Why your numbers don’t add up in your marketing analytics tools
I bet you have experienced this before. You check your analytics and something smells like rotten. Numbers don’t add up.
The data you checked yesterday and the one you get today might have changed. But, wait. You haven’t changed the dates.
Why is this happening? For starters, I assume that you have set up the tracking properly and/or you are checking the same data. In this case, Let’s go through some of the most common problems and how to bridge them.
You might not get a perfect answer, but this article will definitely help you to develop a powerful marketing strategy while navigating difficulties.
You’re looking at your website’s numbers to date
This is a cardinal sin when using any marketing analytics tool, but especially Google Analytics.
First and foremost, Analytics doesn’t collect data immediately. It can take up to 24 hours for Google Analytics to process the information and show it in your reports.
So, when you are checking your website’s analytics, try to look at one day earlier or you risk not getting the right data.
You’re looking throughout the whole year and the data is too consistent
No analytics tool is infallible. They scrape tons of data, process them and serve you in a report.
It is very difficult to get the right numbers unless they are small. The problem comes when you’re checking at large periods of time.
If you have the free version of Google Analytics you may have experienced too consistent or identical sets of numbers. It is like if every month you always have the same number of leads or purchase.
Instead of desperate, try to analyse it in smaller time slots. By looking at quarters at not at years, you might see more spot-on results.
You’re comparing conversions in different tools but the sources differ
This is a classic. Sometimes you check at numbers of conversions in your different analytics tool and, oddly enough, you get different results.
How come? Well, there is a myriad of situations. Let me go through some of them.
For example, you are running a paid marketing campaign. However, the source of your paid signups differs.
In this case, it could be because of the attribution model you are using in each tool. The attribution model will determine to which channel the conversion is assigned.
It can be that a user clicks on an ad, then searches for your company on Google and clicks on an organic result, and then also get retargeted on Facebook.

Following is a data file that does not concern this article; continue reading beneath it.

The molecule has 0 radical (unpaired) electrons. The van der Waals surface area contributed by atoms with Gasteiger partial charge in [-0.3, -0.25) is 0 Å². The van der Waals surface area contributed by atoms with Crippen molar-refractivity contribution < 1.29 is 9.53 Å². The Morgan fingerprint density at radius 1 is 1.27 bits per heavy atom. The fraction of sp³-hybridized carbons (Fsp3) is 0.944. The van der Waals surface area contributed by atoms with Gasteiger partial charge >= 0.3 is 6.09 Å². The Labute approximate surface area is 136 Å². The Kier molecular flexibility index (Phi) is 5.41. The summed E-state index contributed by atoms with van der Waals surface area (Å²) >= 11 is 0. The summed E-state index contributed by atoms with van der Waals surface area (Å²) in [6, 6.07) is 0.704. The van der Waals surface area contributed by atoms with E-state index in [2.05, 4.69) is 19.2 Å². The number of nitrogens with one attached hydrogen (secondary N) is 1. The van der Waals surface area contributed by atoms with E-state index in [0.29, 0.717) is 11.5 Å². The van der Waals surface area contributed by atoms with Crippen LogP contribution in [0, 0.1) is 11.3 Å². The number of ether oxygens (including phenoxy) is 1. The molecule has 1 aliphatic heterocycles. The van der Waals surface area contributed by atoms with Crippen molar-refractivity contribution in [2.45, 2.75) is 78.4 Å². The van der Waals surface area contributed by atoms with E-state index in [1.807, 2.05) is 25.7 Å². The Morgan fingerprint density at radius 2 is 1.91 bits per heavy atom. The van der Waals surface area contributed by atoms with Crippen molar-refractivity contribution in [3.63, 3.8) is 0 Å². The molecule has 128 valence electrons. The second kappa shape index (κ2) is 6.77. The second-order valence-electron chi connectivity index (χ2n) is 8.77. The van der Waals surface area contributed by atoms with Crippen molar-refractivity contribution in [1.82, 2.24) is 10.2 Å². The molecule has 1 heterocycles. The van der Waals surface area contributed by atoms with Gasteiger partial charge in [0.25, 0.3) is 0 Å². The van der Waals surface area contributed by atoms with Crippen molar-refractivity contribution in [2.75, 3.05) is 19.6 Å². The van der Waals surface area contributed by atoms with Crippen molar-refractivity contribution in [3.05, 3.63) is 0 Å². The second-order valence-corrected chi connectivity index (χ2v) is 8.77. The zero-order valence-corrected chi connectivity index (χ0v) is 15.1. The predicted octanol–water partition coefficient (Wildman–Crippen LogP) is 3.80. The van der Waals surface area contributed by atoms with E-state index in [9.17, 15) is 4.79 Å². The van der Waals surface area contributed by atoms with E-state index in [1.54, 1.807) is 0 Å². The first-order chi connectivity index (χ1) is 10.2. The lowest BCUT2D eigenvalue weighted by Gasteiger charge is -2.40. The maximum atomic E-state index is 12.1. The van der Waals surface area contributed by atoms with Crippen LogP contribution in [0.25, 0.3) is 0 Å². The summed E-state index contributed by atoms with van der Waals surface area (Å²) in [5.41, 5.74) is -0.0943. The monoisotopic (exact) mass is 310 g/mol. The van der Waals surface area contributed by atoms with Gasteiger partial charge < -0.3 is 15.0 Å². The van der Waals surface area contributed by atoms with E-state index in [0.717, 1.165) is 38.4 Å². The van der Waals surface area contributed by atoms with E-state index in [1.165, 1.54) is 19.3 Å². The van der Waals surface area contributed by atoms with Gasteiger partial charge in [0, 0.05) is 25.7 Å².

Some attribution models assign the conversion to the last click on an ad. Others give the attribution to the first interaction. It depends.
This will help you to see where to allocate more resources. Perhaps, you’re putting a lot of budget in paid search, but conversions are coming from organic.
Regardless of the strategy you follow, your attribution modeling should be the same in each of your analytics tools. Otherwise, you will get different results.
You don’t measure conversions consistently your digital marketing strategy.
The way marketing departments qualify what a conversion is depends on your business model. Some businesses would consider a click on an ad one conversion, while others do it with a sign-up, and there are others who will call conversion a purchase from a customer.
This is a similar problem to the attribution model. It happens because of lack of consistency in your digital marketing strategy.
The problem comes when you are not consistent setting up how to measure a conversion in each of your marketing tools.
In this case, we are talking about conversions, but it could also be any other KPI you use to measure the success of your business.
Everything is right in my analytics tools and the numbers simply don’t add up
This is a constant in each organization, especially when looking at very specific data. For instance, you launch a campaign and in one tool you get 11 conversions in Google Analytics and in Google Ads you get 12.
Don’t desperate, it happens. I can only say that you will need to learn how to live with that.
Sometimes, numbers aren’t as precise as we expect them to be. It can be that the user deleted his cookies and so you will see a smaller number.
It can also be that a user lands on a page and instead of clicking on the call-to-action button, navigates through your website but end up signing up.
Another example will be that the numbers of purchases in a given time-period don’t correspond from what your billing system says. It can be that the first analytics tool doesn’t register information of a user if they deleted the account.
You will never know. As long as the difference isn’t very big, you shouldn’t worry much.
The problem here is what source to trust. You are getting diverse data that you may need to report.
You have no option to choose one source. The key isn’t that numbers add up, the importance is to be consistent when you measure your results.